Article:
Another important person in her English language development in B, my best friend who could spend more time with the girls towards the end of the year. We had day trips, like visiting the Tropicarium together as well as sleepovers.


Another important impact was Daddy’s business/educational trip to America, when he was away for 3 weeks and I was alone with the girls. 80-90% of time we were in English. It was the most natural thing to do, and the girls’ brain was rewired. They behaved and talked like perfectly native speakers of English. Little L benefitted from this period a lot and I felt great about it as at the beginning of January she was supposed to start kindergarten, which is only in Hungarian. This was her final push and reinforcement of the importance of English in her life.

It is more difficult to make arts and crafts or other educational games with her as she can’t sit still (which is perfectly normal at her age but I’m used to E.’s attitude who is really calm, peaceful and very focused). So, I usually concentrated on activities that involve a lot of moving around or splashing in water etc.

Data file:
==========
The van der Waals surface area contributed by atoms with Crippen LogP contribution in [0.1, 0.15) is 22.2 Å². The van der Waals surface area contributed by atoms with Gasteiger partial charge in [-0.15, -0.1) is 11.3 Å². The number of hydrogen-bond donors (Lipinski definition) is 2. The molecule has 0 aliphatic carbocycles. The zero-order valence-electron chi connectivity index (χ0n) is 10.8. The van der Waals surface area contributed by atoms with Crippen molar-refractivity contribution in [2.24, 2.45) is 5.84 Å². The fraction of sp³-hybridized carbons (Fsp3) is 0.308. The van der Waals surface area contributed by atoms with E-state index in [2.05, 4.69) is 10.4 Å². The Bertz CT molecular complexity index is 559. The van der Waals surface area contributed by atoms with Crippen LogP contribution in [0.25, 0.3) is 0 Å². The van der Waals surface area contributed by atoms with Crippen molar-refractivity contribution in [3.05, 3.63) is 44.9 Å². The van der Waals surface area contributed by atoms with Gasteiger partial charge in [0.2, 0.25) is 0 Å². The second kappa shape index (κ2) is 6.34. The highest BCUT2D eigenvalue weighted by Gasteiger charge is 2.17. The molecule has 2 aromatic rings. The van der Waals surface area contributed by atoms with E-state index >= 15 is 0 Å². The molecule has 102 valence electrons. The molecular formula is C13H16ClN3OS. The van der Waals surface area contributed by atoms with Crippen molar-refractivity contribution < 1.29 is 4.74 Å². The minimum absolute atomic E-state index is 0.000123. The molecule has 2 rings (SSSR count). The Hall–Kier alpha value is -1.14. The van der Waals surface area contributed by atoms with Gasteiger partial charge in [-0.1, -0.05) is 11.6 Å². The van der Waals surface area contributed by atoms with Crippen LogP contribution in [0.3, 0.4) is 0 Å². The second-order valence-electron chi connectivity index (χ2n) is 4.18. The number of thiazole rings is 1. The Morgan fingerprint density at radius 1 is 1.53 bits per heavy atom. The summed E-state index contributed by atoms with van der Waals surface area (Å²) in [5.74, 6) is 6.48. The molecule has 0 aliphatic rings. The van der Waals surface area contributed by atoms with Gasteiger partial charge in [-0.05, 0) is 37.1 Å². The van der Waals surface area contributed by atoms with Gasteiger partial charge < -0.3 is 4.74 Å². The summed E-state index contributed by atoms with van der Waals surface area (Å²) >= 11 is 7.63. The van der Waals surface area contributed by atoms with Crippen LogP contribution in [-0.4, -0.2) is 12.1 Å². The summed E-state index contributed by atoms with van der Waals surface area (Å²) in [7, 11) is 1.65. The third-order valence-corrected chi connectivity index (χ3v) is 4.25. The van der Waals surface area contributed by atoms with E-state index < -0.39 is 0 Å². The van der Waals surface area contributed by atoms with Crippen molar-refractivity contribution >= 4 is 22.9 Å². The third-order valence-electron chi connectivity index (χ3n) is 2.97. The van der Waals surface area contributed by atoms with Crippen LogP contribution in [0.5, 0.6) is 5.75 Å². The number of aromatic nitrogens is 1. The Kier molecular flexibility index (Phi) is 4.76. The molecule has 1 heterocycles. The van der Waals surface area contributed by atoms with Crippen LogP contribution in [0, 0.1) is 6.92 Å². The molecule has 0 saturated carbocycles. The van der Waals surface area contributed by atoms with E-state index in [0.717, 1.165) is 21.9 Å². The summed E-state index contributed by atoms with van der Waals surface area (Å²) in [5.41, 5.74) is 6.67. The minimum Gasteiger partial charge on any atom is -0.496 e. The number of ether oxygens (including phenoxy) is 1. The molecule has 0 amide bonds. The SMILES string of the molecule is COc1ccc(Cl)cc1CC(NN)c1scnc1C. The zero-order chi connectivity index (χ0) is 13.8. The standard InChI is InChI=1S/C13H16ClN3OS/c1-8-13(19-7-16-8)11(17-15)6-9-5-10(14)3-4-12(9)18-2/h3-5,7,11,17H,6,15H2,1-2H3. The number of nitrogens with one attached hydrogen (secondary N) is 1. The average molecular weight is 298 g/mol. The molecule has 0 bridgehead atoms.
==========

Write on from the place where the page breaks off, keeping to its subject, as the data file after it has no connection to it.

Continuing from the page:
She also helps around the house but she loses interest very quickly. She follows whatever her Big Sister does or wherever she goes.



We still take part in Helen Doron Early English sessions. L. finished Baby’s Best Start and started It’s a Baby Dragon course. She got a little more reserved at the lessons but she enjoys them all the same.


All these different exposures improved her English to a great extent. She’s got no problem understanding and replying in English. Mixing the languages happens very rarely, only if a word doesn’t come to her mind, and when she realises she used Hungarian in her English sentence she chuckles. An amusing example: Little L wants to crawl under the bed: – Mommy, I can’t put my “fej” in.